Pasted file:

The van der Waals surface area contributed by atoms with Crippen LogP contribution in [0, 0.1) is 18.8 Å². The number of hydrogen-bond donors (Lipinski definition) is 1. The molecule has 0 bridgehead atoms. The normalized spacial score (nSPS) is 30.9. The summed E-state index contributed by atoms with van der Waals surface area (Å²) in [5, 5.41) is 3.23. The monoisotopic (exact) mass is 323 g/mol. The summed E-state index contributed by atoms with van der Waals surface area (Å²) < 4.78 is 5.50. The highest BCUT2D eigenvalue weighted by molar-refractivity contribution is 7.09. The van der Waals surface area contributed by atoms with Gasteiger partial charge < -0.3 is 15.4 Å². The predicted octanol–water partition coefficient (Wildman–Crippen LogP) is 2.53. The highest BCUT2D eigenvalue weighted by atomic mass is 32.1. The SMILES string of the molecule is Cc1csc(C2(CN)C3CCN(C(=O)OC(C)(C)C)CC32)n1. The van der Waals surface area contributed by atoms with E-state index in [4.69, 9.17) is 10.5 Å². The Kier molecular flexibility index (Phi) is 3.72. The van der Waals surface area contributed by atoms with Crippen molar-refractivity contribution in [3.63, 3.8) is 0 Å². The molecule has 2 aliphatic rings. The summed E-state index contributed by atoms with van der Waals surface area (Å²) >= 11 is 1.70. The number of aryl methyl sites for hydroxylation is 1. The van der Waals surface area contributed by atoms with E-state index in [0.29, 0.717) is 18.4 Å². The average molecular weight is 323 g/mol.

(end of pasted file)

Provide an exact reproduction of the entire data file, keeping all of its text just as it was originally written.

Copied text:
The van der Waals surface area contributed by atoms with Crippen LogP contribution in [0, 0.1) is 18.8 Å². The number of hydrogen-bond donors (Lipinski definition) is 1. The molecule has 0 bridgehead atoms. The normalized spacial score (nSPS) is 30.9. The summed E-state index contributed by atoms with van der Waals surface area (Å²) in [5, 5.41) is 3.23. The monoisotopic (exact) mass is 323 g/mol. The summed E-state index contributed by atoms with van der Waals surface area (Å²) < 4.78 is 5.50. The highest BCUT2D eigenvalue weighted by molar-refractivity contribution is 7.09. The van der Waals surface area contributed by atoms with Gasteiger partial charge < -0.3 is 15.4 Å². The predicted octanol–water partition coefficient (Wildman–Crippen LogP) is 2.53. The highest BCUT2D eigenvalue weighted by atomic mass is 32.1. The SMILES string of the molecule is Cc1csc(C2(CN)C3CCN(C(=O)OC(C)(C)C)CC32)n1. The van der Waals surface area contributed by atoms with E-state index in [4.69, 9.17) is 10.5 Å². The Kier molecular flexibility index (Phi) is 3.72. The van der Waals surface area contributed by atoms with Crippen molar-refractivity contribution in [3.63, 3.8) is 0 Å². The molecule has 2 aliphatic rings. The summed E-state index contributed by atoms with van der Waals surface area (Å²) >= 11 is 1.70. The number of aryl methyl sites for hydroxylation is 1. The van der Waals surface area contributed by atoms with E-state index in [0.29, 0.717) is 18.4 Å². The average molecular weight is 323 g/mol.